KINGSTON, R.I. – Jan. 19, 2024 – A perennial Rhode Island gardening favorite is returning this spring, for the first time since 2020.
This year’s Rhode Island Garden Symposium, the first since the pandemic, will feature prolific garden writers and speakers Karen Bussolini and Charlie Nardozzi. Sponsored by the University of Rhode Island Master Gardener Program and designed for gardeners of all abilities, the symposium aims to inspire gardeners to take their gardens to the next level or start one for the first time. It runs from 9 a.m. to 3 p.m. Saturday, March 2, at the URI Center for Biotechnology and Life Sciences, 120 Flagg Road, Kingston campus.
The theme for this year’s symposium is “Connecting in the Garden, Growing Together Again.”
“The R.I. Garden Symposium had become a tradition for the Rhode Island gardening community,” says Vanessa Venturini, program leader in URI Cooperative Extension. “We are excited to bring everyone back together for this in-person event packed with information about ecological gardening techniques. This event is designed for gardeners of all experience levels to enjoy.” The symposium will cover everything from soil to pest control to wildlife gardening.
This year’s program features two national presenters:
Nardozzi’s talk, “Ecological Gardening and Companion Gardening,” will focus on ways to build soil without harming soil creatures, featuring cover cropping and companion planting as ways to grow plants with less work. Nardozzi promises something for everyone from the beginning gardener to the more experienced. An Emmy award-winning garden writer, speaker, and media personality, he has worked for more than 30 years to bring expert gardening information to home gardeners. Nardozzi delights in making gardening information simple and accessible and is the author of seven gardening books and hosts three radio shows, when he’s not leading garden tours around the world.
Bussolini is a gardener, painter and photographer. Her presentation, “Ecological Thinking for Non-Scientists,” will discuss translating ecology into action. Bussolini feels that gardeners can have a positive effect on water quality, carbon sequestration, wildlife diversity and ecosystem health. A lifelong gardener, Bussolini trained as a painter and worked as an architectural photographer before specializing in garden photography and eco-friendly garden design. Her award-winning work has been published internationally and appeared in numerous magazines. Bussolini’s talk at URI will focus on ways to garden more sustainably, informed by ecological research.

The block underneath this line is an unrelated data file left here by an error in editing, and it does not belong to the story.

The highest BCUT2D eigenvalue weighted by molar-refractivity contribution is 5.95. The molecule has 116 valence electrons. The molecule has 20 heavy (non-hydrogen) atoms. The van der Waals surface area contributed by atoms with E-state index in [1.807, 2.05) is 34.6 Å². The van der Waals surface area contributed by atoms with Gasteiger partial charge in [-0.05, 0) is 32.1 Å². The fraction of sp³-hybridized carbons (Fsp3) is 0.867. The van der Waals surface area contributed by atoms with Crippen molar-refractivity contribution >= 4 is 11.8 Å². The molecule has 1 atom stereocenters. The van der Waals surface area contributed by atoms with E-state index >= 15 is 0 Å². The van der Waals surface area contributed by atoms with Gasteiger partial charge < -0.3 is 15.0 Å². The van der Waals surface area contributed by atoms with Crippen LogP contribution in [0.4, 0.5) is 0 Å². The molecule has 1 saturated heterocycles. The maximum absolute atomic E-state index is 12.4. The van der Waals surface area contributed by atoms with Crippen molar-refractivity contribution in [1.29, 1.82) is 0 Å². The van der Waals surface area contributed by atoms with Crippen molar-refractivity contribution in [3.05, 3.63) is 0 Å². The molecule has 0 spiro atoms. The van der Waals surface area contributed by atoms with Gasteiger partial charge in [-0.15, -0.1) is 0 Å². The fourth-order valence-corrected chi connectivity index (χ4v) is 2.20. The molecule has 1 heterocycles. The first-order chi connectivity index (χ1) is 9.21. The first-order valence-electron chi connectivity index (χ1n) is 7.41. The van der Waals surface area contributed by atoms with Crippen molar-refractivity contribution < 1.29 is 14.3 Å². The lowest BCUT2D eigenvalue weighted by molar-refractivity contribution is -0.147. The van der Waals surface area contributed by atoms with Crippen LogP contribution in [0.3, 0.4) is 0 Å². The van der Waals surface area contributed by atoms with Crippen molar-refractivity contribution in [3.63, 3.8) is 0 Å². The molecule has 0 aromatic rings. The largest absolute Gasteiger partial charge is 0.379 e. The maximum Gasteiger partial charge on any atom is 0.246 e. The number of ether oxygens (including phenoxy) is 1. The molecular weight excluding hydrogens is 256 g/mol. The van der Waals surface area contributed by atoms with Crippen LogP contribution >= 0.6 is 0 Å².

In addition, Cassidy Need ’20 will join URI professors Rebecca Brown and John Taylor and Extension Agent David Weisberger for a panel discussion on “Perspectives on Environmentally Friendly Gardening.” They will present research-based solutions to help gardeners steward their land. The panel members plan to cover hot topics in vegetable gardening, soil and mulch selection, climate-related issues, culturally appropriate crops, and more.
Need is owner, creator and designer of Rhode Island’s own Native Edible Designs. She has worked in the horticultural and agricultural fields for over a decade as a nursery manager, fine gardener, and farmworker. Need graduated from URI with a degree in plant sciences while working full time as a landscape technician on the campus grounds.
As URI’s Agriculture Extension Agent, Weisberger supports local farmers and commercial growers in production techniques. He has extensive farming experience in the U.S. and also Ecuador, with a research background in cover crops, weed management, crop rotation and more.
Taylor is a descendant of five generations of Pennsylvania farmers. He started a market garden while in high school and practiced landscape architecture in Washington, D.C. before returning to higher education and has served on the URI faculty since 2016.
Brown is a faculty leader for the University’s production research and extension program and teaches courses in vegetable production at URI. She is also actively involved in fighting food insecurity at URI and in the surrounding community and is an active member of the American Society for Horticulture Science.
Connecting in the garden
Master Gardener Rosemary Smith says that with the Master Gardener Symposium on pause since COVID-19, organizers wanted to come together again over their favorite topic: gardening.
“The symbol for this year’s event is a bridge as we leave behind the isolation of the pandemic to gather together for a topic we love,” she says. “There is something for everyone at this symposium.”
Organizers hope to attract gardeners of all levels from across southern New England.
“The symposium is for those who are interested in the science and art of gardening,” she says. “We all come from different places and different levels of experience. This kind of information helps us all become better stewards of the land.”
Registration for the symposium is $50; a limited number of need-based, partial scholarships are available for those interested in attending the symposium. Details about registration, scholarships and other event features are available here. Please register online by Feb. 23.
Questions? Contact URI Cooperative Extension at 401-874-2900 or email@example.com.